Reading South Asia

SPAN magazine, a publication of the U.S. Embassy in India, has now published my recommendations for the best books written in 2014 on international politics within South Asia. In addition to this list, which can be read here, I would highlight one other book that has a focus on India’s internal dynamics.

Implosion: India’s Tryst with Reality by John Elliot is a timely reminder of the many obstacles that confront those who want to modernize the country.  Foremost among them is the concept of “jugaad” according to Elliott, a well-respected British journalist with long experience in India.  A few years ago, jugaad was hailed as a framework for frugal innovation worthy of emulation by Western corporations (see here, here and here for examples).  But Elliott sees the idea of the culture of muddling through and hoping for the best as detrimental to national progress.  “It is not enough for a country in India’s state of development,” he writes, “because it deters efficiency and innovation and destroys institutional structures.”  The book’s short, readable chapters are filled with skepticism about the country’s future and offer an engaging counterpoint to the wave of confidence prevailing in India since Mr. Modi’s election.  Readers will also profit from Mr. Elliott’s blog about India, Riding the Elephant (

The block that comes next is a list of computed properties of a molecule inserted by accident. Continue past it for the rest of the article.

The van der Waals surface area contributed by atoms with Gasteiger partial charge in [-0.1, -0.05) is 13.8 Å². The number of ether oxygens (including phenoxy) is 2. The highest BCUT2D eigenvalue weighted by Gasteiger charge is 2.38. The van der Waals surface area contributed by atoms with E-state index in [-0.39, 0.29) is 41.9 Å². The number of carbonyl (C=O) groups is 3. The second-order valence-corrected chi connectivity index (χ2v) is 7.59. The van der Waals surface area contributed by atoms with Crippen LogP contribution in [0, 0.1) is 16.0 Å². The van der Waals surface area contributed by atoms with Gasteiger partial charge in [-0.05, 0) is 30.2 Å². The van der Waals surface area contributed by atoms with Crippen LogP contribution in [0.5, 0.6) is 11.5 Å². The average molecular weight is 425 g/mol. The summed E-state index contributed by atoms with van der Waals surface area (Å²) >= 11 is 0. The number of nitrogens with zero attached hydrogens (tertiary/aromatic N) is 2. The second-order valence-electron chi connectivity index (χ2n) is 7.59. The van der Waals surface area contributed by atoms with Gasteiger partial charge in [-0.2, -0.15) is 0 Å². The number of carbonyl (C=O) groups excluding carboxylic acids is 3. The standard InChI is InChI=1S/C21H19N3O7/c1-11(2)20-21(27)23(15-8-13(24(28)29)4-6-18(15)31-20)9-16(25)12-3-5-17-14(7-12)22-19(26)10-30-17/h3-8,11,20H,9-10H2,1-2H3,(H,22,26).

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India is Shackled by its Neighborhood

Self-inflicted wounds – whether in the form of poor domestic governance, decrepit infrastructure, a hostile business climate, and the absence of a unified national market – continue to hobble India’s ambitions in Asia and on the larger world stage.  Prime Minister Narendra Modi’s forthcoming budget offers a good chance to make some progress here.  But New Delhi is also held back by its tumultuous neighborhood and, as recent events demonstrate, the prospects for headway on this front are far less promising.  This, in turn, creates a striking paradox: India yearns for a place in the first ranks of world power – Mr. Modi proclaims that he wants “to make the 21st century India’s century” – and yet it remains unable to purposefully shape events in its immediate environs. Continue reading